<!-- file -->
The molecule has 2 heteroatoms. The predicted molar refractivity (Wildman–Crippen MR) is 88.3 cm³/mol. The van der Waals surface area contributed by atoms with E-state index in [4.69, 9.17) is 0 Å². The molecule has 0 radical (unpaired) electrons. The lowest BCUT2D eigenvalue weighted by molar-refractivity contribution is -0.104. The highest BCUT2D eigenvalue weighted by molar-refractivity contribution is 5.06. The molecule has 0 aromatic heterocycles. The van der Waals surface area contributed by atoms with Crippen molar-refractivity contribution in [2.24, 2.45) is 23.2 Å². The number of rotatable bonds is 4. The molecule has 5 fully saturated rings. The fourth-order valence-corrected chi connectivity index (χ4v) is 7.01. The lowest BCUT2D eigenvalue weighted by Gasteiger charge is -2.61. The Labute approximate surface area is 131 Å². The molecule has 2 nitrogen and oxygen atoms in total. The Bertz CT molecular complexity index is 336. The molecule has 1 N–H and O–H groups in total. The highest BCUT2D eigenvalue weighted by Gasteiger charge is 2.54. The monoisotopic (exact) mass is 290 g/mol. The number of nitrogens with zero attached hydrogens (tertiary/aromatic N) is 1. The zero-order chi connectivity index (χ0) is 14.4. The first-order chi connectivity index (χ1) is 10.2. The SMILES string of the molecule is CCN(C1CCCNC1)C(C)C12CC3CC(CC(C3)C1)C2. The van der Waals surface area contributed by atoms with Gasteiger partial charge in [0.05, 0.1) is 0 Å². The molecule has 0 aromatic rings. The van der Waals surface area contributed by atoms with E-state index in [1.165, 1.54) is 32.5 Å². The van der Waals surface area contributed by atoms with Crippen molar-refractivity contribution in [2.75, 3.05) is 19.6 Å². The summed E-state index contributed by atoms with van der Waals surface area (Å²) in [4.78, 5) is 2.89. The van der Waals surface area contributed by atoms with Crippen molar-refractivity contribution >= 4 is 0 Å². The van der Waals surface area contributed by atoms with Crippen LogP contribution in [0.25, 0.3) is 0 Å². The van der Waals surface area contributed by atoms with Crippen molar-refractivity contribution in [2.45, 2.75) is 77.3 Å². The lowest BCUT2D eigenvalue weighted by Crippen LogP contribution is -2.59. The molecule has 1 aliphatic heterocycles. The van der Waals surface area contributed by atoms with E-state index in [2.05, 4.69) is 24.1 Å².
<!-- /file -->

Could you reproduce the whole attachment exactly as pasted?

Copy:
The molecule has 2 heteroatoms. The predicted molar refractivity (Wildman–Crippen MR) is 88.3 cm³/mol. The van der Waals surface area contributed by atoms with E-state index in [4.69, 9.17) is 0 Å². The molecule has 0 radical (unpaired) electrons. The lowest BCUT2D eigenvalue weighted by molar-refractivity contribution is -0.104. The highest BCUT2D eigenvalue weighted by molar-refractivity contribution is 5.06. The molecule has 0 aromatic heterocycles. The van der Waals surface area contributed by atoms with Crippen molar-refractivity contribution in [2.24, 2.45) is 23.2 Å². The number of rotatable bonds is 4. The molecule has 5 fully saturated rings. The fourth-order valence-corrected chi connectivity index (χ4v) is 7.01. The lowest BCUT2D eigenvalue weighted by Gasteiger charge is -2.61. The Labute approximate surface area is 131 Å². The molecule has 2 nitrogen and oxygen atoms in total. The Bertz CT molecular complexity index is 336. The molecule has 1 N–H and O–H groups in total. The highest BCUT2D eigenvalue weighted by Gasteiger charge is 2.54. The monoisotopic (exact) mass is 290 g/mol. The number of nitrogens with zero attached hydrogens (tertiary/aromatic N) is 1. The zero-order chi connectivity index (χ0) is 14.4. The first-order chi connectivity index (χ1) is 10.2. The SMILES string of the molecule is CCN(C1CCCNC1)C(C)C12CC3CC(CC(C3)C1)C2. The van der Waals surface area contributed by atoms with Gasteiger partial charge in [0.05, 0.1) is 0 Å². The molecule has 0 aromatic rings. The van der Waals surface area contributed by atoms with E-state index in [1.165, 1.54) is 32.5 Å². The van der Waals surface area contributed by atoms with Crippen molar-refractivity contribution in [2.75, 3.05) is 19.6 Å². The summed E-state index contributed by atoms with van der Waals surface area (Å²) in [4.78, 5) is 2.89. The van der Waals surface area contributed by atoms with Crippen molar-refractivity contribution >= 4 is 0 Å². The van der Waals surface area contributed by atoms with Crippen LogP contribution in [0.25, 0.3) is 0 Å². The van der Waals surface area contributed by atoms with Crippen molar-refractivity contribution in [2.45, 2.75) is 77.3 Å². The lowest BCUT2D eigenvalue weighted by Crippen LogP contribution is -2.59. The molecule has 1 aliphatic heterocycles. The van der Waals surface area contributed by atoms with E-state index in [2.05, 4.69) is 24.1 Å².